Nurses Guide: How to save for tomorrow!
This article will cover a broad overview of how, where and when a nurse should start saving for future goals and dreams.
Most people spend a good portion of their paycheck on current lifestyle so that they can enjoy life today and do things that make them and their family happy. The big question is how much should not be spent today and thereby be put aside for future spending and future lifestyle.
First of all it is important to understand that each individual person has an unique planning situation and therefore should have a plan designed specifically for their personal circumstances but we will cover a few general questions that can help nurses better understand their options.
Should I participate in my company sponsored retirement plan and what % of my paycheck should I save towards this specific account? This is one of the questions that gets asked the most and it is extremely important to understand how to get the most out of these plans. First thing to take note off is that these plans are constructed with one purpose in mind which is retirement. That means that withdrawing money from such an account before age 59 ½ can have tax consequences and possibly also create penalties. Due to the tax consequences it makes the money that sits inside of these plans illiquid. Most company sponsored plans such as 403(b) or 401(K) have a company match which means that the company that sponsors the plan will match a specific % of what nurse puts aside.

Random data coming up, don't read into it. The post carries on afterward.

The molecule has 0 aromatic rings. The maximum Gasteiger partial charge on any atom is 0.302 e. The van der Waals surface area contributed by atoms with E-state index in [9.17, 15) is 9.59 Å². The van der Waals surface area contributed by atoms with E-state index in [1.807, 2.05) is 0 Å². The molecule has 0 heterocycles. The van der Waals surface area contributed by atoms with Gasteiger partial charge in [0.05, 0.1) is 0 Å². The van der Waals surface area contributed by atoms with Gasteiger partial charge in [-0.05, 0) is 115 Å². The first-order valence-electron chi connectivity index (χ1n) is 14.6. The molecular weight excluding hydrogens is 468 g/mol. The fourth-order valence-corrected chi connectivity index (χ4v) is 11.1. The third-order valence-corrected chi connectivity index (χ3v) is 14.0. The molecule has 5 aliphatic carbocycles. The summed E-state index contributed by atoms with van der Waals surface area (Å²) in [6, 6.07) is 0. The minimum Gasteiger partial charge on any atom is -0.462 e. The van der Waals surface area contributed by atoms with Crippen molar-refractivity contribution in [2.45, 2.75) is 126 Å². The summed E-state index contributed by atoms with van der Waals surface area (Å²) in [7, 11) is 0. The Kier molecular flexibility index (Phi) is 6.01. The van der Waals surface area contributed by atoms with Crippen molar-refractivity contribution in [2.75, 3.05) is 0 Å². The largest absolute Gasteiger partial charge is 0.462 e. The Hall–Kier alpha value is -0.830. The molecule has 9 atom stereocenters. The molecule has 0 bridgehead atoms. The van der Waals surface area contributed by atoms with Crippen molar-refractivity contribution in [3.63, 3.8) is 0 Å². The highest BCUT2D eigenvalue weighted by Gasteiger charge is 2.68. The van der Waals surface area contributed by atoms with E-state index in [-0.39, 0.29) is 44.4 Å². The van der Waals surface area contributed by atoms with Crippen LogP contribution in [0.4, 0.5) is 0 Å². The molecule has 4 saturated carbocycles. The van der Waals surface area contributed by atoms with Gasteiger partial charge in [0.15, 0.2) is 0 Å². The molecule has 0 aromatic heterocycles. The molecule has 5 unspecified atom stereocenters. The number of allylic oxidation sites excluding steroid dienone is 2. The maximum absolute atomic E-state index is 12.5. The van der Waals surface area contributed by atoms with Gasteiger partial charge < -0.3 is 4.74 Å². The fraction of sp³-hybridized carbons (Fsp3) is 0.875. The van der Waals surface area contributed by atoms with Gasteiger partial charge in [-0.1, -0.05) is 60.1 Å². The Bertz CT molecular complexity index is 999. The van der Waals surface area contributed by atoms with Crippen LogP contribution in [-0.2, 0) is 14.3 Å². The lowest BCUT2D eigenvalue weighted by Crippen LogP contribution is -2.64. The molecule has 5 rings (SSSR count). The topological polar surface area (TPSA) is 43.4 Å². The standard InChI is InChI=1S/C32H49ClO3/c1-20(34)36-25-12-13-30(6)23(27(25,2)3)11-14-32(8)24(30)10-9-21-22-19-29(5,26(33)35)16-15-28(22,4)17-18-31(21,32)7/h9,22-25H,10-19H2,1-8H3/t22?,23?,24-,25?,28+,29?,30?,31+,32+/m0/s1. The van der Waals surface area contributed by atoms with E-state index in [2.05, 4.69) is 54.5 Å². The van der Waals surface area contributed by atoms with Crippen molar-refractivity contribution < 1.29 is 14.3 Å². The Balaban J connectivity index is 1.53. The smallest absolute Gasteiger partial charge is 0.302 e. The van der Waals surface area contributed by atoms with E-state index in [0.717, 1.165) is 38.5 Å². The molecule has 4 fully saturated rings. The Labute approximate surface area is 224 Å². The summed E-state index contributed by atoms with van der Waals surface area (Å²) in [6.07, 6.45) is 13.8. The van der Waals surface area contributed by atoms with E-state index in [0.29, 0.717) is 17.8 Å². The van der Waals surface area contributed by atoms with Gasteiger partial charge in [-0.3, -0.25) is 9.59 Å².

So a great general rule to live by is that since the retirement plans are very illiquid and individual should build up a savings plan with liquid “short term” money first and once a comfortable 3-6 months of savings have been put aside the 403(b) or 401(k) plan should be implemented. At this point putting enough money into the plan to get the full match is recommended. That means that if the employer matches 3% an individual who earns $100,000 should be putting $3,000 aside in order to get the free $3,000 match from the company. Putting more aside than the matching should only occur when other savings options have been put in place as well.
Where else should I save money?
So far we have addressed that at least 3-6 months of living expenses should be put aside in a liquid accessible account and we have talked about putting money aside into a retirement account that in most circumstances should not be touched until age 59 ½ due to potential tax and penalties.
Those two above mentioned accounts take care of short term savings needs as well as some long term saving needs. Now it would be advisable to also have savings/investments that address a mid to long term need so that business opportunities, real estate and unexpected life events can be taken care of as well without incurring these unnecessary taxes and penalties.
How much should I be saving?
It again depends on individual factors but in general it is advisable to get your savings rate to at least 15% of your gross income and to make sure that as you make more money over time you also save more money. At some point in the future your personal financial balance sheet has to create cash flow to support your life style. Knowing exactly how much will be needed in the future is impossible as inflation, life events and other factors are much unknown. What we do know is that nobody else will pay for your retirement, house down payment, Kids College and other future lifestyle expenses. That means that saving for tomorrow has to begin today and understanding all the different options that are available is important.
Written by Jan Axel Tribler Co-Founder of CreativeNurse
2016-15862 Exp. 1/18